With a new location and a growing number of participants, organizers of this year’s Walk of Hope for Ovarian Cancer Canada are gearing up to make this one the biggest yet.
Although it’s only in its sixth year in Ottawa, the event – which had 800 participants and raised more than $137,500 for ovarian cancer research, support and education last year – is the second largest in the country, said event co-chair Kerry Stewart.
It’s grown so much in recent years that this Sept. 13, organizers are moving the 5K walk from Vincent Massey Park to the larger, more visible Mooney’s Bay.
Visibility is a big issue for anyone working with the cause.
“Our main battle is awareness,” said Stewart. “It’s the most fatal gynecological cancer in Canada.”
Because the disease is “not on the medical radar” and there is no screening test for ovarian cancer – most cases are found while patients are screened for other things – it’s often not diagnosed until the third or fourth stage. By then, patients have a 20 per cent chance of surviving up to three years, Stewart said.
It’s also becoming a young women’s concern. While most of the patients are over 40, “increasingly, we’re finding that younger women are diagnosed,” Stewart said – in some cases as young as 12.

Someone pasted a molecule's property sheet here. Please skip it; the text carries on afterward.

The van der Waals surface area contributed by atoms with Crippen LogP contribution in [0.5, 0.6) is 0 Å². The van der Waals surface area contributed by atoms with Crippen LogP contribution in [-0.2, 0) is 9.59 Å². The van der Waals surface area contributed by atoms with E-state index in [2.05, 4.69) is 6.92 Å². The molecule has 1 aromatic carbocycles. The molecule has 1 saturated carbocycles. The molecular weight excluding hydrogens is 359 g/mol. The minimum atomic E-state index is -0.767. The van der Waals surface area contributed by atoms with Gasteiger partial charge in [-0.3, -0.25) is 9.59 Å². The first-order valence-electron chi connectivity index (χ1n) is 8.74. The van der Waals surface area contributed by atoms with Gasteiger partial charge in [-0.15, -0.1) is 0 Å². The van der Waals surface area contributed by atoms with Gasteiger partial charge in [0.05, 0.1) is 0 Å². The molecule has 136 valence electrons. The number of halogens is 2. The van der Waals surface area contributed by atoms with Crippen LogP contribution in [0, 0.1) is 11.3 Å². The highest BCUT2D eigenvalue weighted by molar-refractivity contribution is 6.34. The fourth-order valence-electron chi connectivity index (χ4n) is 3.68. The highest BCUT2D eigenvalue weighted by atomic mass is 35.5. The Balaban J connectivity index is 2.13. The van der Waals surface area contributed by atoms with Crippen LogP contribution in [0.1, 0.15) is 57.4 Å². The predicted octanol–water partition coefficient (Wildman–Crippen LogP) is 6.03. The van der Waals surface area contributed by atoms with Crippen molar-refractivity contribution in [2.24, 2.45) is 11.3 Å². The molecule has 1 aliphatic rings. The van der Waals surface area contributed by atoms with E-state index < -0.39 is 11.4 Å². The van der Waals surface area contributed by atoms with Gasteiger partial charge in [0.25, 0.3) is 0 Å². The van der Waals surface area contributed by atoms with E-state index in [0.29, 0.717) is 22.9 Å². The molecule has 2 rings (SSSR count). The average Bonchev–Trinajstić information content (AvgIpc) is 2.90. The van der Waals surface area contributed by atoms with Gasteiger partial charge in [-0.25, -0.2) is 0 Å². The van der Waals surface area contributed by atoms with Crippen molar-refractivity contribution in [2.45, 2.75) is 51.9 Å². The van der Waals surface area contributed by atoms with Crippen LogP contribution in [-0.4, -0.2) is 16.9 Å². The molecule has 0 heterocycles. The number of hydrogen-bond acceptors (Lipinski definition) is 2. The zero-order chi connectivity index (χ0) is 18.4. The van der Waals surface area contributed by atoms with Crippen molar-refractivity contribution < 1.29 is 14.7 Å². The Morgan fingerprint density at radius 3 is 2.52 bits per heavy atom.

When the disease is detected early, patients have a 90 per cent chance of complete recovery, Stewart said. That’s why Ovarian Cancer Canada – where proceeds from the walk go, along with research, support and the survivors teaching students program – offers its Listen to the Whispers program.
The program teaches women about signs and symptoms and not to brush them off, but to get tested, Stewart said.
The walk will feature guest speaker Dr. Barbara Vanderhyden, who is a leading ovarian cancer researcher and a professor at uOttawa.
“What her group is doing is leading-edge research,” Stewart said.
In addition, former Olympian and Ottawa resident Elizabeth Manley will be promoting the walk across the city this week.